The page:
LONDON — Carine Roitfeld has teamed with Sotheby’s on two projects that span fashion, fine jewelry and contemporary dance inspired by the Ballets Russes.
Roitfeld, the longtime creative director and CR Fashion Book founder, has styled two ballerinas from the Opéra National de Paris, who are performing in a contemporary version of the the Ballets Russes’ “Le Spectre de la Rose.”
On Monday, Nov. 2, the auction house will host an in-conversation with Roitfeld about her work on the costumes for the ballet, which stars Bianca Scudamore and Naïs Duboscq. It will also screen the performance online.
Both events are linked to the upcoming sale of an ultra-rare Russian pink diamond, known as The Spirit of the Rose, at Sotheby’s Geneva flagship on Nov. 11.
The 14.83-carat, fancy vivid purple-pink diamond was mined and cut by Alrosa. It will lead Sotheby’s Magnificent Jewels and Noble Jewels auction, with a price estimate ranging from $23 million to $38 million.
The diamond itself was named after “Le Spectre de la Rose,” the ballet premiered by Sergey Dyagilev’s Ballets Russes in 1911, and made famous by Vaslav Nijinsky, the virtuoso ballet dancer and choreographer.
The rough diamond was the largest pink crystal ever mined in Russia, and was called The Nijinsky.
Gary Schuler, worldwide chairman of Sotheby’s jewelry division, said the occurrence of pink diamonds in nature is “extremely rare, in any size.”
He said that having the opportunity to offer “a large, polished pink diamond of more than 10 carats and with the richness of color and purity of The Spirit of the Rose is truly exceptional. It is a natural wonder, steeped in Russia’s century-long diamond tradition and cultural heritage.”
In an interview, Roitfeld said it was her friend and former colleague Karl Lagerfeld who taught her so much about ballet.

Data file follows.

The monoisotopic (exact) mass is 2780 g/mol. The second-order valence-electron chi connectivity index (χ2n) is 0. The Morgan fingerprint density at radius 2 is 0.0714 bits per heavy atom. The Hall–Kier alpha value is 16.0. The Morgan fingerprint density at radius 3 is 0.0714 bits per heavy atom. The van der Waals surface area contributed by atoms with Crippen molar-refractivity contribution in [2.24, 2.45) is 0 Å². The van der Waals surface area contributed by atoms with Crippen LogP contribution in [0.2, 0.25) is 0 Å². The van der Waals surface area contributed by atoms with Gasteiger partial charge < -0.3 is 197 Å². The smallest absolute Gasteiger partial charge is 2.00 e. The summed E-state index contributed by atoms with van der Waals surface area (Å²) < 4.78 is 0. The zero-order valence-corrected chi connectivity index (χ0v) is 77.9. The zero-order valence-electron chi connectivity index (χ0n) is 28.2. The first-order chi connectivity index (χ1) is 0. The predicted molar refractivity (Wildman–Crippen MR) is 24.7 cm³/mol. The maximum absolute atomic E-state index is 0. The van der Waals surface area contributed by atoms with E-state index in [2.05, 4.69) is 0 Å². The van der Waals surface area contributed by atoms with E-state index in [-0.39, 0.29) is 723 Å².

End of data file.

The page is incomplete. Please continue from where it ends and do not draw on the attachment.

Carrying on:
One of her main inspirations for the costumes, she added, was a black-and-white picture of Nijinsky that Lagerfeld had given her, that shows the dancer in a Harlequin costume.
The triangle pattern on the tights worn by one of the ballerinas is a reference to the Harlequin costume.
“I have always loved ballet, and I am half French, so it’s in my DNA. But I also worked with Karl Lagerfeld for 10 years, and he taught me so much. ‘Le Spectre de la Rose,’ was his favorite ballet ever,” she said.
Roitfeld added that she is also a fan of Nijinsky’s, and pointed out that he was an extraordinary man in many ways and had an unusual build for a dancer.
“He was small with short legs, and he would have found it difficult to dance today because of that. Size requirements for dancers are very different today.”
She also said he was a vegetarian, “which was unusual at the time,” especially because he was living in Russia.
For the costumes, Roitfeld chose a long, black Bottega Veneta dress by Daniel Lee and a cocktail dress from the London-based designer Nensi Dojaka.
Dojaka graduated from Central Saint Martins last year, and this is the first time the designer is dressing a ballerina. Roitfeld said she is always on the alert for new talent, “and I think what Nensi does is fantastic. I knew she was perfect for the job.”
Roitfeld contacted Dojaka over Instagram about the project, and the two connected immediately.
“The ballet is traditionally performed by a man and a woman. As we’re having two ballerinas dance for this performance, I wanted to preserve that duality, but express it differently,” said Roitfeld.
“One girl is wearing a rather classic, long black dress while the other one wears a short deconstructed cocktail dress with tights, in a more sort of punk way. This is expressed through hair and make-up as well.
“I wanted both looks to be black. First because black is definitely my signature. But also, because I wanted to have this symbiotic feeling when both bodies interact with each other.”
Roitfeld added that she took fit into consideration, too, as the dresses had to be easy to move in, and comfortable.
On Nov. 2, Roitfeld will speak alongside Tamara Rojo, artistic director and lead principal of the English National Ballet; dance writer Ismene Brown, and Benoit Repellin, Sotheby’s jewelry specialist in charge of the Geneva sale.
Best of WWD